Public Release: 

ALS research suggests stem cells be 'aged' to speed progress toward finding treatments

Cedars-Sinai scientists propose a solution after finding that current engineered cells are too 'young' to accurately model the fatal nerve disorder

Cedars-Sinai Medical Center

LOS ANGELES (July 19, 2016) -- Cedars-Sinai scientists are seeking to build an improved stem-cell model of amyotrophic lateral sclerosis (ALS) to accelerate progress toward a cure for the devastating neurological disorder. Their findings demonstrate that current models can be enhanced by the aging of motor neurons to show how ALS damages cells later in life.

ALS, also known as Lou Gehrig's disease, affects more than 12,000 people in the U.S., according to the National Institutes of Health. It typically strikes between the ages of 40 and 70, according to the ALS Association. There are no effective treatments, and most patients suffer paralysis and die within five years of diagnosis.

To understand ALS, researchers at the Cedars-Sinai Board of Governors Regenerative Medicine Institute are creating induced pluripotent stem cells (iPSCs) derived from patients' skin cells. By altering several genes in patients' cells, the investigators can return these cells to their embryonic, or stem-cell, state. These specially engineered stem cells reproduce indefinitely in laboratory dishes, where their abnormalities and processes can be examined in detail. In the case of ALS, these cells are used to grow spinal motor neurons and study them.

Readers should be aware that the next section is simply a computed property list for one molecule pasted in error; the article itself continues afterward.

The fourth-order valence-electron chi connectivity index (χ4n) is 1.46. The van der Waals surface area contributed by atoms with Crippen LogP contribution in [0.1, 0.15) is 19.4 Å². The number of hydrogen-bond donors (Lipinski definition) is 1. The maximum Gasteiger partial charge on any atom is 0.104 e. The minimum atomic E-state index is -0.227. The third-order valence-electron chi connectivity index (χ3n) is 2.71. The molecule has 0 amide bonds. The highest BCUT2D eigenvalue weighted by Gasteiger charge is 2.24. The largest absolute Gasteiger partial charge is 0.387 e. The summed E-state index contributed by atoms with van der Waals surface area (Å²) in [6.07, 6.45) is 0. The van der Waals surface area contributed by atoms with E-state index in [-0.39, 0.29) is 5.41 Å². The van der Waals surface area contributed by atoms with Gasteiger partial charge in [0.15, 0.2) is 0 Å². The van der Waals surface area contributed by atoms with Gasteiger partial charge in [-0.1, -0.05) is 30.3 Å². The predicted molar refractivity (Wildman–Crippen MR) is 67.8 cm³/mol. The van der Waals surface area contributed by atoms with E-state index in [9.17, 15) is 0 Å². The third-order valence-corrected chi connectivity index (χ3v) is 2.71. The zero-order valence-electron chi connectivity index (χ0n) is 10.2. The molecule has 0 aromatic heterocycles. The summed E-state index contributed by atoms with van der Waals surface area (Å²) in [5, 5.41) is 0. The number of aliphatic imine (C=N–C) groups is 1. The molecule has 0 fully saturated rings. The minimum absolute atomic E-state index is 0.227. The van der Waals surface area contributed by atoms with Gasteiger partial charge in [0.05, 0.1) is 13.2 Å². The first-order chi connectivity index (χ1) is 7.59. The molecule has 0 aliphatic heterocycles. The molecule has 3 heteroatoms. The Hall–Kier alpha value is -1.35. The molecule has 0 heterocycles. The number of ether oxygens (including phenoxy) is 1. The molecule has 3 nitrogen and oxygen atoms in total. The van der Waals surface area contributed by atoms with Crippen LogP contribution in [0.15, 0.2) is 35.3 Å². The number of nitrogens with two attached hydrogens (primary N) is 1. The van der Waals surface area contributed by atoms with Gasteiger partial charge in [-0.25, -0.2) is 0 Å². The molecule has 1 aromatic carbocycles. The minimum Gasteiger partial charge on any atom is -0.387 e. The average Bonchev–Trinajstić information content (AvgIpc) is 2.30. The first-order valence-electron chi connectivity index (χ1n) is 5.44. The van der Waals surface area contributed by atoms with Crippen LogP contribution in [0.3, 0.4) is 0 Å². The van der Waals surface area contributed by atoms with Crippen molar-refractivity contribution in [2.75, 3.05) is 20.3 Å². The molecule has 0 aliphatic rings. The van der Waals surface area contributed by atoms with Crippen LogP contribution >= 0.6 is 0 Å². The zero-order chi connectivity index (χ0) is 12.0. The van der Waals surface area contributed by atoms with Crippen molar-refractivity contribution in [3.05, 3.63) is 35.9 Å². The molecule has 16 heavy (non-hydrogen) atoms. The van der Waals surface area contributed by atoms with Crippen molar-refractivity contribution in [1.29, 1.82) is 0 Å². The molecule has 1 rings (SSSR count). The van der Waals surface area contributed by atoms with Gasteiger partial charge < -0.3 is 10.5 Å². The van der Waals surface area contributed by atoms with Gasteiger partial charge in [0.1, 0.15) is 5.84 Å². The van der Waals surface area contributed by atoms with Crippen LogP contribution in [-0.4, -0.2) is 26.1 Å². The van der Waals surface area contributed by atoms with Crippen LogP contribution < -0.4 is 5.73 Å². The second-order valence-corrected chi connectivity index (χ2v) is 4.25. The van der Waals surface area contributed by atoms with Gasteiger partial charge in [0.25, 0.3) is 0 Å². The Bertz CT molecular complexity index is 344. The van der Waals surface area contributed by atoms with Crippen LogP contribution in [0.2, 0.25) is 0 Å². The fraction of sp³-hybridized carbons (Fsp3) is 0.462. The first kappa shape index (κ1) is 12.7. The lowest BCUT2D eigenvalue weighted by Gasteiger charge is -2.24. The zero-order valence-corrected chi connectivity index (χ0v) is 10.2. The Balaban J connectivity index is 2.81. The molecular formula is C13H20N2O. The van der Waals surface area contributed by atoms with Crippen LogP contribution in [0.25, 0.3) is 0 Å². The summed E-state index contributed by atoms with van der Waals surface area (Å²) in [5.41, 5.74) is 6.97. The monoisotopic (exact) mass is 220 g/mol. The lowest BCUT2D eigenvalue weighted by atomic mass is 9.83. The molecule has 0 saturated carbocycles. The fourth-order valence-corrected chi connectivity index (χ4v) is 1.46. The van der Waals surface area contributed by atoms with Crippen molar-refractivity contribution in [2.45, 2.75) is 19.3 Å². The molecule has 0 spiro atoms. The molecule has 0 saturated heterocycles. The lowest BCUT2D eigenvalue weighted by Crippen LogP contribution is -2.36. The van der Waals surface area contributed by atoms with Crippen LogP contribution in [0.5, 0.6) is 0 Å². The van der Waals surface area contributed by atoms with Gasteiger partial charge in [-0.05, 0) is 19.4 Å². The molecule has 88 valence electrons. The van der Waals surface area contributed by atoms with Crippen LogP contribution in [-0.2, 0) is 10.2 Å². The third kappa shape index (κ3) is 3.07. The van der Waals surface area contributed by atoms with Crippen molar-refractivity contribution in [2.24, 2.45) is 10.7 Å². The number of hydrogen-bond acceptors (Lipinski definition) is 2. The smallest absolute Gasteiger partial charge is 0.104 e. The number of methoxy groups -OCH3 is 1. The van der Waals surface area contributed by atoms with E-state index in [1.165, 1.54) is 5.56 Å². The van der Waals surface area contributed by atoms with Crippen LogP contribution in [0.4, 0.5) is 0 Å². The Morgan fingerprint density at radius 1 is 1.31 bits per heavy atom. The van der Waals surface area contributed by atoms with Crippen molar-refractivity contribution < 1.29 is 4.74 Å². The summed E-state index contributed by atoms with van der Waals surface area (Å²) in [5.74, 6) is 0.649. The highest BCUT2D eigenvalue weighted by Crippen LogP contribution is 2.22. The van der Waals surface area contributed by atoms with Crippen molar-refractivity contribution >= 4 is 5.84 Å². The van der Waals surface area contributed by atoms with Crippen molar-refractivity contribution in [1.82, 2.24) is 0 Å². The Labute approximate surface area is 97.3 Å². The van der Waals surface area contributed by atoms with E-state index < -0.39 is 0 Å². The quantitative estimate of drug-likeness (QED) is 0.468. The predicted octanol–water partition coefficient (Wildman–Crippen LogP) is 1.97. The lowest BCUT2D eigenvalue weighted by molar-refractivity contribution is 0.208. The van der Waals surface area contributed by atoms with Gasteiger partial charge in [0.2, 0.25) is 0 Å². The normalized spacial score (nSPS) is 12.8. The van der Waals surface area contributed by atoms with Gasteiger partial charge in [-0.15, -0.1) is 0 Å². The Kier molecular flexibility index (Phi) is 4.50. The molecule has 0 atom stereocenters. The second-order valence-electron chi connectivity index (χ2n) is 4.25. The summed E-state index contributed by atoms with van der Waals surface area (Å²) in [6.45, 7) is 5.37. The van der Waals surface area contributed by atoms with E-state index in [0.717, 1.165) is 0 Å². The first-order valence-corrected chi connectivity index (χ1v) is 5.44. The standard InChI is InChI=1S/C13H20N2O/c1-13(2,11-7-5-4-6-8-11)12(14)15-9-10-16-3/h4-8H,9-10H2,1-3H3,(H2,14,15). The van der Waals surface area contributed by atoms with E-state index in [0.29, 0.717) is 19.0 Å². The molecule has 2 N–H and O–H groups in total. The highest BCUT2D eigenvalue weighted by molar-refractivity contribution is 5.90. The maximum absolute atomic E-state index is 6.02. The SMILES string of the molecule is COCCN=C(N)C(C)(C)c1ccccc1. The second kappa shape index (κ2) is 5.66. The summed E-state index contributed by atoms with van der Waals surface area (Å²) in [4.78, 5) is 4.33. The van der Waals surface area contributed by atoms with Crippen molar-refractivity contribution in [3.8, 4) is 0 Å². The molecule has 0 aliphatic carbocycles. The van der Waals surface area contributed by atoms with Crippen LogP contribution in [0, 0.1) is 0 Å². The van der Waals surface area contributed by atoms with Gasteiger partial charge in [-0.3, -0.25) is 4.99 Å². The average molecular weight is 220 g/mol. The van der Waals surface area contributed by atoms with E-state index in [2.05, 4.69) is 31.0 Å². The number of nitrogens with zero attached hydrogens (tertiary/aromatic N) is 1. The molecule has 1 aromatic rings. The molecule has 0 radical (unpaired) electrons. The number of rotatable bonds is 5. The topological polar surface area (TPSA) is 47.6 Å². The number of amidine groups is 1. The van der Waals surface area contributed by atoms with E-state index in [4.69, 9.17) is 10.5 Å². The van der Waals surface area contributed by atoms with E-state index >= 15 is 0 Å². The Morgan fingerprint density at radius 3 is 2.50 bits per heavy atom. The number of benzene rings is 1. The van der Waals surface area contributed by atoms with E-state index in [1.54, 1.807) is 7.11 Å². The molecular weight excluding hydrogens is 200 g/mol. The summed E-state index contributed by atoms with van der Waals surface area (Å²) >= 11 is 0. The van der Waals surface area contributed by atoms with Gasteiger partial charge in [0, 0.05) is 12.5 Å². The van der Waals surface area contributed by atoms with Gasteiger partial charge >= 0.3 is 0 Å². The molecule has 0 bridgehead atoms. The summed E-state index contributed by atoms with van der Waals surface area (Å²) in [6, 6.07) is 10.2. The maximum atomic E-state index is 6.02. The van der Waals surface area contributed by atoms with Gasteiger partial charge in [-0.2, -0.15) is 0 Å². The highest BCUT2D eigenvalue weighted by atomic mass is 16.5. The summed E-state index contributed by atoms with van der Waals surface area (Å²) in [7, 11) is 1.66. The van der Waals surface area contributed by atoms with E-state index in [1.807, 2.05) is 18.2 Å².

A multi-center team led by Clive Svendsen, PhD, and Ritchie Ho, PhD, has found that iPSC versions of spinal motor neurons typically used to model ALS resemble immature or fetal neurons more than mature adult neurons in adults affected by the disease. In a detailed analysis of large sets of genes, the investigators also showed how ALS may impact neurons as they mature and exacerbate age-related changes.

Taken together, the findings suggest that investigators need to devise ways to alter iPSC versions of spinal motor neurons to more closely resemble older versions found in adult ALS patients, the scientists said. "Using motor neurons to model neurological disease may require their aging in a dish," said Ho, the first author of an article on the study, published online July 18 in the journal Nature Neuroscience.

To help researchers tackle the task of aging the stem cells, the group identified a series of genetic markers to assess cell maturity and age.

"By knowing the gene expression patterns that define adult motor neurons in the spinal cord, we can push the iPSC-derived motor neurons in the right direction in the petri dish," said Svendsen, director of the Cedars-Sinai Board of Governors Regenerative Medicine Institute and professor of Medicine and Biomedical Sciences. Svendsen was the senior author of the article.


Research reported in this article was supported by the ALS Association, the Project ALS Foundation and the National Institute of Neurological Disorders and Stroke of the National Institutes of Health under award number U54NS091046-01.

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